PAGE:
Auto renew is one of the most essential tools you have for (almost) permanently buying a domain name. It protects you from having an array of issues such as having to memorize the domain’s expiration date and go through the process of renewal, or potentially losing the domain name completely.

No matter your or your business’s circumstances, whether you’re unable to access the Internet, away on vacation, or dealing with some professional problems, your domain name will be renewed.

One crucial component when it comes to auto-renew is to ensure you have your current payment information on your account where your domain resides. Some registrants change their credit cards and forget to update that information in their account, leaving registrars unable to charge for the domain name and marking it as not renewed. Another way to avoid this situation is to add a backup payment option to your file. So even if your credit card changes, expires or doesn’t have enough funds, the registrar could charge for the renewal from your other source.

Dynadot has the auto renew option and it’s simple to set up:

  1. Sign in to your Dynadot account.
  2. Go to "My Domains" from the left-side menu bar and click "Manage Domains" in the drop-down.
  3. Check the box next to the domain name(s) you wish to auto-renew.
  4. Click on "Renew Options" from the "Bulk Action" drop-down menu.
  5. On the new page, choose "auto-renew" from the drop-down menu and select or enter your payment method.
  6. Click on "Save Settings" and it’s all set up.

auto-renew option with Dynadot


If you’re sure you’ll need the domain name for a while, long-term registration is a good option. Many registrars offer the possibility to register a domain name for more than 1 year, such as  two, five or maximum 10 years, meaning you pay upfront for the chosen amount of time. The benefits of long-term registration are that you don’t have to worry about the renewal every year or the possible price increase over time.


Expiration protection functions as a grace period, giving you some extra time after your domain expires to renew the ownership. How long this period is depends on the registrar’s rules. With Dynadot, you get up to 40 days of wiggle room to renew your domain name.


Most registrars offer domain registrations no longer than 10 years, but there are a few who advertise the possibility of lifetime registration as a way to buy a domain name forever. Many of the latter ones are certified and legitimate businesses, yet seem to contradict the basic rule of ICANN - registrations cannot be made for longer than 10 years. If so, how does the lifetime registration work?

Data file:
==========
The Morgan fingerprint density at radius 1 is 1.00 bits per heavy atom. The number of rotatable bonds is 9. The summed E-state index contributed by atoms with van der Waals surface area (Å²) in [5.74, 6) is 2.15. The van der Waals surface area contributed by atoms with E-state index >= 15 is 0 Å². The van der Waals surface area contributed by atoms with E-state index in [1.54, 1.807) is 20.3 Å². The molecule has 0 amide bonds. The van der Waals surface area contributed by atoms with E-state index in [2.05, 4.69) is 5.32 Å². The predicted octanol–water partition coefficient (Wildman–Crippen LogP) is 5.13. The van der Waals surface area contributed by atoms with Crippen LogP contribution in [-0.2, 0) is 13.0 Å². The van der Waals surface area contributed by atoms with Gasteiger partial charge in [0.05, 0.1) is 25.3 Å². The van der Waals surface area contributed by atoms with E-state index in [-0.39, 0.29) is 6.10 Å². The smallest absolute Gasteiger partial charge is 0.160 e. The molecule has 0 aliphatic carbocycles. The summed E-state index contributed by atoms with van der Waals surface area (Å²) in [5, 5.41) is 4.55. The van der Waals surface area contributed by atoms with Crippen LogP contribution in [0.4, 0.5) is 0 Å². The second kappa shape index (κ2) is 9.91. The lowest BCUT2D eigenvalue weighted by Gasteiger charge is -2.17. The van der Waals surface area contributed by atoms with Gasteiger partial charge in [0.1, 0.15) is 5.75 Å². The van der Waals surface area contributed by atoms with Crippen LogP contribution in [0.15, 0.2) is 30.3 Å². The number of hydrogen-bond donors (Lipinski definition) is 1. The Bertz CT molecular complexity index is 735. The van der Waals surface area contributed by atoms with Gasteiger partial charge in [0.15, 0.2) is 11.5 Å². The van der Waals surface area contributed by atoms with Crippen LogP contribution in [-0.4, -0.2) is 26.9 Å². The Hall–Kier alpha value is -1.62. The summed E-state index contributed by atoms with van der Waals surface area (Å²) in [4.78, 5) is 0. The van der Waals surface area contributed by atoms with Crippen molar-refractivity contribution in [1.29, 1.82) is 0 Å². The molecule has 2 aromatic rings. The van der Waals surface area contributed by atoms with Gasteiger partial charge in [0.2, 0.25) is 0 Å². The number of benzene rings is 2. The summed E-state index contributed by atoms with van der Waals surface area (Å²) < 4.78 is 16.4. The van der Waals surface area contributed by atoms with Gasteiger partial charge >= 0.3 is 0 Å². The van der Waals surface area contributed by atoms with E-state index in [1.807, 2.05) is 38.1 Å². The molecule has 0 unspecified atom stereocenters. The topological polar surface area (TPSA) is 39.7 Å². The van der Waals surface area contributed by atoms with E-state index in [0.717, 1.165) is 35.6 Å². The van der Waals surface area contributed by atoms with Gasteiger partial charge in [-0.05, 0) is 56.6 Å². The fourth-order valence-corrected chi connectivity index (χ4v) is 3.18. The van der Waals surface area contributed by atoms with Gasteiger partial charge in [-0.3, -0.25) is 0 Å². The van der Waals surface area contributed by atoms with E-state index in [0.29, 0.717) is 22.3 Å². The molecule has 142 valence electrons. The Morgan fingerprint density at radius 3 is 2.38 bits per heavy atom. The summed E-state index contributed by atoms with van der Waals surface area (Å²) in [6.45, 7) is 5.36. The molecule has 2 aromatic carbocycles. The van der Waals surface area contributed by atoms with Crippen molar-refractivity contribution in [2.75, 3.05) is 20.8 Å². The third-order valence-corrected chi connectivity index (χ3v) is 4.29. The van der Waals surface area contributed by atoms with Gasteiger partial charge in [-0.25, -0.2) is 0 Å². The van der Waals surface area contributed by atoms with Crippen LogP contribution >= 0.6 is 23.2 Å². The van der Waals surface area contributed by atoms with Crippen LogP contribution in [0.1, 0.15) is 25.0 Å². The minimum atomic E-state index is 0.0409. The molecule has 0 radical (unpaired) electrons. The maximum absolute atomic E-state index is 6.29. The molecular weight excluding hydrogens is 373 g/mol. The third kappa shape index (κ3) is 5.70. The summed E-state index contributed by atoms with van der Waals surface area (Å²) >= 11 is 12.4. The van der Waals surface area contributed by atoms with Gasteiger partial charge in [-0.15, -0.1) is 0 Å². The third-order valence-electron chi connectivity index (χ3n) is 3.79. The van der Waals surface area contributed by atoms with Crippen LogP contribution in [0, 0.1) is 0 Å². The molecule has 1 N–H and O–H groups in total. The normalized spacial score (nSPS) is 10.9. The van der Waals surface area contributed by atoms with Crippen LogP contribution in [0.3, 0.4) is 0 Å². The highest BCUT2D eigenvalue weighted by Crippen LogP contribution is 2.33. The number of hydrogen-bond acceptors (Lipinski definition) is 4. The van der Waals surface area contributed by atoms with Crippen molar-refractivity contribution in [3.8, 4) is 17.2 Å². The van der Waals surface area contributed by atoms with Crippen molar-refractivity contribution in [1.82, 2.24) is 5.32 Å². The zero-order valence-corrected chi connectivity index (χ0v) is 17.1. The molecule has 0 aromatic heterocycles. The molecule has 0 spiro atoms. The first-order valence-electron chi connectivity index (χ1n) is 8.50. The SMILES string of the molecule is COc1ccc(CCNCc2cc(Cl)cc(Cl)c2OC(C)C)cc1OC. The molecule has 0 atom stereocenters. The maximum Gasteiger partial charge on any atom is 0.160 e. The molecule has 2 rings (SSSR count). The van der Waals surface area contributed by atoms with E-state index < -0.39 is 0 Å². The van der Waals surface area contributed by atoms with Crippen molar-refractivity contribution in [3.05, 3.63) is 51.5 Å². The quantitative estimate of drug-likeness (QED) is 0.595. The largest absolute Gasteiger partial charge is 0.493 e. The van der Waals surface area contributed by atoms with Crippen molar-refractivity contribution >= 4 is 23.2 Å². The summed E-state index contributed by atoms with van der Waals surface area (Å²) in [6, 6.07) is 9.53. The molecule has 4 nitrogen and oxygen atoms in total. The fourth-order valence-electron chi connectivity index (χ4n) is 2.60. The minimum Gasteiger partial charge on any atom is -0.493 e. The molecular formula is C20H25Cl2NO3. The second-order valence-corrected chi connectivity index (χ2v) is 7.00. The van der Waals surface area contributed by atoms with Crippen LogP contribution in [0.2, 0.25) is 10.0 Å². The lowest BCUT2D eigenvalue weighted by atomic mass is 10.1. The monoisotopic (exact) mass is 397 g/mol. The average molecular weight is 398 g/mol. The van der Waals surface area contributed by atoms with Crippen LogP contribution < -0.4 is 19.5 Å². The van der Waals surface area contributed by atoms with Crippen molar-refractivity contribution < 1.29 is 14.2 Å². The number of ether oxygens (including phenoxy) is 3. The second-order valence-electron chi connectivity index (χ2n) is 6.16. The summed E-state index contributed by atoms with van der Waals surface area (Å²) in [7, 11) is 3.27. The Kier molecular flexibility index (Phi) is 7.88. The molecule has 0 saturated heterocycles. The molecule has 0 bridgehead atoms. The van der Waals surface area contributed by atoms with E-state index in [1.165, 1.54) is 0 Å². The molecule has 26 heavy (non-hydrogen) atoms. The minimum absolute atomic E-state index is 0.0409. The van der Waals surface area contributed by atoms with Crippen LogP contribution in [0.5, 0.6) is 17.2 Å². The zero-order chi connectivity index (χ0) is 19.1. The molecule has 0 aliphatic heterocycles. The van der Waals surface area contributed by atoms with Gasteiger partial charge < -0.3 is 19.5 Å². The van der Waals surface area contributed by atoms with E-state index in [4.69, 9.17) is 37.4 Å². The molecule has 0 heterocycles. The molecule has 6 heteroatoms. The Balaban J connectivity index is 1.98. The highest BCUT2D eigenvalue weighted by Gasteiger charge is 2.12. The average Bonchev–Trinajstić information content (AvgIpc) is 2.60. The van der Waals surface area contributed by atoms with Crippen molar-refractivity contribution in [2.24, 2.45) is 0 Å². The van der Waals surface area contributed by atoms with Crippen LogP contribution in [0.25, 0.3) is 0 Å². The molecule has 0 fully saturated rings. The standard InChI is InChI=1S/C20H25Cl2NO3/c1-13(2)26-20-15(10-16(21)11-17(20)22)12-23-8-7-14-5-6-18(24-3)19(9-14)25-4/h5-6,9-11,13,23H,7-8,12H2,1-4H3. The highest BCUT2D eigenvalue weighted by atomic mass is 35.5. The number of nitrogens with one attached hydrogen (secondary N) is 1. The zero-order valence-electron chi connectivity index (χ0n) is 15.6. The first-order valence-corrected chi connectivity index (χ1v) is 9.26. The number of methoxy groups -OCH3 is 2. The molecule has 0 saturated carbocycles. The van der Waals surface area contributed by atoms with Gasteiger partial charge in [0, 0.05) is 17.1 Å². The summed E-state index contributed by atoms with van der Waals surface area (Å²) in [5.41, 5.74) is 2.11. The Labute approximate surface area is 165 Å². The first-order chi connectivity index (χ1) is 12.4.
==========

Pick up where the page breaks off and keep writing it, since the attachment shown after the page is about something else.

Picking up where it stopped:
The process is quite straightforward - you pay upfront for as many years as you guess your lifetime will be (let’s say a 100), but the registrar doesn’t register your domain name for that long. The registrar registers it for 10 years, which is the maximum time, and then automatically renews it after that period for another 10 years, and repeats the process.

This is a quite uncommon practice among registrars, and although in theory, it may sound perfect, in practice it has some pitfalls. For example, if the registrar goes under before the end of your lifetime period, it won’t be able to renew your domain. In that case, you will lose the remaining money and possibly your domain name.


Does that mean domain ownership is temporary?

Domains are their own masters - no one owns them, not the registrant, not the registrar, and not even the registry.

What you get when you pay the fee for a domain is the control over a database record. Once you register a domain name, you can decide on the IP address users will be taken to when they arrive on your domain name. This control is temporary, but can be extended if you renew the domain name registration. If not, your registration will be up and someone else can take over the domain.


To sum up

The answer to the question ‘can you buy a domain forever?’ is still a no. But, that doesn’t mean there are no options to register your domain for longer than a year. Which of the options we discussed in this article is best for you? Well, that depends on your plans for the domain, your business and finances. Think of all these before making the final decision and you’re sure to find the best way to register your domain name for almost forever if you plan accordingly.

Marina Slemender
Marketing Associate